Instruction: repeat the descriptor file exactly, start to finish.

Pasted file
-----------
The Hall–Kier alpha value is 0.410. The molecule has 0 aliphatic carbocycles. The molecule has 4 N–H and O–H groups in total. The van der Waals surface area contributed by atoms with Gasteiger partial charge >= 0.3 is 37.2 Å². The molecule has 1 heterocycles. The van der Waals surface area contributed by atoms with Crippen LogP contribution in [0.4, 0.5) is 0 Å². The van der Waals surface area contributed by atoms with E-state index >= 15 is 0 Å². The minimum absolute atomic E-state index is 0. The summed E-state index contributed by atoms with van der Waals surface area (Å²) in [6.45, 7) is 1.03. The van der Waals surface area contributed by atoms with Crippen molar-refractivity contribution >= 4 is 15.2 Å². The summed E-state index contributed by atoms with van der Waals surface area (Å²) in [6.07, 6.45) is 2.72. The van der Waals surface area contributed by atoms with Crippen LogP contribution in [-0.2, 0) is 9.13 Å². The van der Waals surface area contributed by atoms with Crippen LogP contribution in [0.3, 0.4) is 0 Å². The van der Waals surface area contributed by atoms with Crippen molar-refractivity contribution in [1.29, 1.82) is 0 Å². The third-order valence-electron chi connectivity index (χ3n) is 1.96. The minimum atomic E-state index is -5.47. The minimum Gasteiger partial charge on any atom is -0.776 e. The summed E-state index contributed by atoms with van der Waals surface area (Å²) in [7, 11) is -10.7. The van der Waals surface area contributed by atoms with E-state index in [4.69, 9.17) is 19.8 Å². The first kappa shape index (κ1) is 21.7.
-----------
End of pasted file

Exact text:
The Hall–Kier alpha value is 0.410. The molecule has 0 aliphatic carbocycles. The molecule has 4 N–H and O–H groups in total. The van der Waals surface area contributed by atoms with Gasteiger partial charge >= 0.3 is 37.2 Å². The molecule has 1 heterocycles. The van der Waals surface area contributed by atoms with Crippen LogP contribution in [0.4, 0.5) is 0 Å². The van der Waals surface area contributed by atoms with E-state index >= 15 is 0 Å². The minimum absolute atomic E-state index is 0. The summed E-state index contributed by atoms with van der Waals surface area (Å²) in [6.45, 7) is 1.03. The van der Waals surface area contributed by atoms with Crippen molar-refractivity contribution >= 4 is 15.2 Å². The summed E-state index contributed by atoms with van der Waals surface area (Å²) in [6.07, 6.45) is 2.72. The van der Waals surface area contributed by atoms with Crippen LogP contribution in [-0.2, 0) is 9.13 Å². The van der Waals surface area contributed by atoms with Crippen LogP contribution in [0.3, 0.4) is 0 Å². The van der Waals surface area contributed by atoms with Crippen molar-refractivity contribution in [1.29, 1.82) is 0 Å². The third-order valence-electron chi connectivity index (χ3n) is 1.96. The minimum atomic E-state index is -5.47. The minimum Gasteiger partial charge on any atom is -0.776 e. The summed E-state index contributed by atoms with van der Waals surface area (Å²) in [7, 11) is -10.7. The van der Waals surface area contributed by atoms with E-state index in [4.69, 9.17) is 19.8 Å². The first kappa shape index (κ1) is 21.7.